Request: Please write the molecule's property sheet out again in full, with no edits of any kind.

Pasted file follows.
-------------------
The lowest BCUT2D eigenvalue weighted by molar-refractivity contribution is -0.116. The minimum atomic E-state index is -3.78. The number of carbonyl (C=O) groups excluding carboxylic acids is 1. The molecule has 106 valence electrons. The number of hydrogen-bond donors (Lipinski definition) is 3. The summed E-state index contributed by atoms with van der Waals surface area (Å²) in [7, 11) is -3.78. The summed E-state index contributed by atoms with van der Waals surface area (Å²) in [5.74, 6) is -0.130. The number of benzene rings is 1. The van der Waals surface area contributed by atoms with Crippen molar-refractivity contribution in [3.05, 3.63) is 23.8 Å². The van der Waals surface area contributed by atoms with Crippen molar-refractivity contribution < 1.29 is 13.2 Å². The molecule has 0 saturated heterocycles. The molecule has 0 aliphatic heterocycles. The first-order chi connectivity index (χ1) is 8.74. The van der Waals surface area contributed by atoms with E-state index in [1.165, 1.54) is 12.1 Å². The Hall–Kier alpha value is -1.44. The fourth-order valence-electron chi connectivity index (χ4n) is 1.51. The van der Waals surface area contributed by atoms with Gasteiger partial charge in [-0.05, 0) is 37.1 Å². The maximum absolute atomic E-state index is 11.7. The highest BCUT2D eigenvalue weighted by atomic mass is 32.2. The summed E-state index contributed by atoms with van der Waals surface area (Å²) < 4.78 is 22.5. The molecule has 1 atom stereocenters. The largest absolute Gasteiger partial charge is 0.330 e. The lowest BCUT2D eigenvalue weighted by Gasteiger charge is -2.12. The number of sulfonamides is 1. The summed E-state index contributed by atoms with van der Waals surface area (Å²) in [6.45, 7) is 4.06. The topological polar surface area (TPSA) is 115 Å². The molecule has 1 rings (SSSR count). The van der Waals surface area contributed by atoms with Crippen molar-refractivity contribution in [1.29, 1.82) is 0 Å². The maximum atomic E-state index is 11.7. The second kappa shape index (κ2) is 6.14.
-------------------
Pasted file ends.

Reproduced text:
The lowest BCUT2D eigenvalue weighted by molar-refractivity contribution is -0.116. The minimum atomic E-state index is -3.78. The number of carbonyl (C=O) groups excluding carboxylic acids is 1. The molecule has 106 valence electrons. The number of hydrogen-bond donors (Lipinski definition) is 3. The summed E-state index contributed by atoms with van der Waals surface area (Å²) in [7, 11) is -3.78. The summed E-state index contributed by atoms with van der Waals surface area (Å²) in [5.74, 6) is -0.130. The number of benzene rings is 1. The van der Waals surface area contributed by atoms with Crippen molar-refractivity contribution in [3.05, 3.63) is 23.8 Å². The van der Waals surface area contributed by atoms with Crippen molar-refractivity contribution < 1.29 is 13.2 Å². The molecule has 0 saturated heterocycles. The molecule has 0 aliphatic heterocycles. The first-order chi connectivity index (χ1) is 8.74. The van der Waals surface area contributed by atoms with E-state index in [1.165, 1.54) is 12.1 Å². The Hall–Kier alpha value is -1.44. The fourth-order valence-electron chi connectivity index (χ4n) is 1.51. The van der Waals surface area contributed by atoms with Gasteiger partial charge in [-0.05, 0) is 37.1 Å². The maximum absolute atomic E-state index is 11.7. The highest BCUT2D eigenvalue weighted by atomic mass is 32.2. The summed E-state index contributed by atoms with van der Waals surface area (Å²) < 4.78 is 22.5. The molecule has 1 atom stereocenters. The largest absolute Gasteiger partial charge is 0.330 e. The lowest BCUT2D eigenvalue weighted by Gasteiger charge is -2.12. The number of sulfonamides is 1. The summed E-state index contributed by atoms with van der Waals surface area (Å²) in [6.45, 7) is 4.06. The topological polar surface area (TPSA) is 115 Å². The molecule has 1 rings (SSSR count). The van der Waals surface area contributed by atoms with Crippen molar-refractivity contribution in [1.29, 1.82) is 0 Å². The maximum atomic E-state index is 11.7. The second kappa shape index (κ2) is 6.14.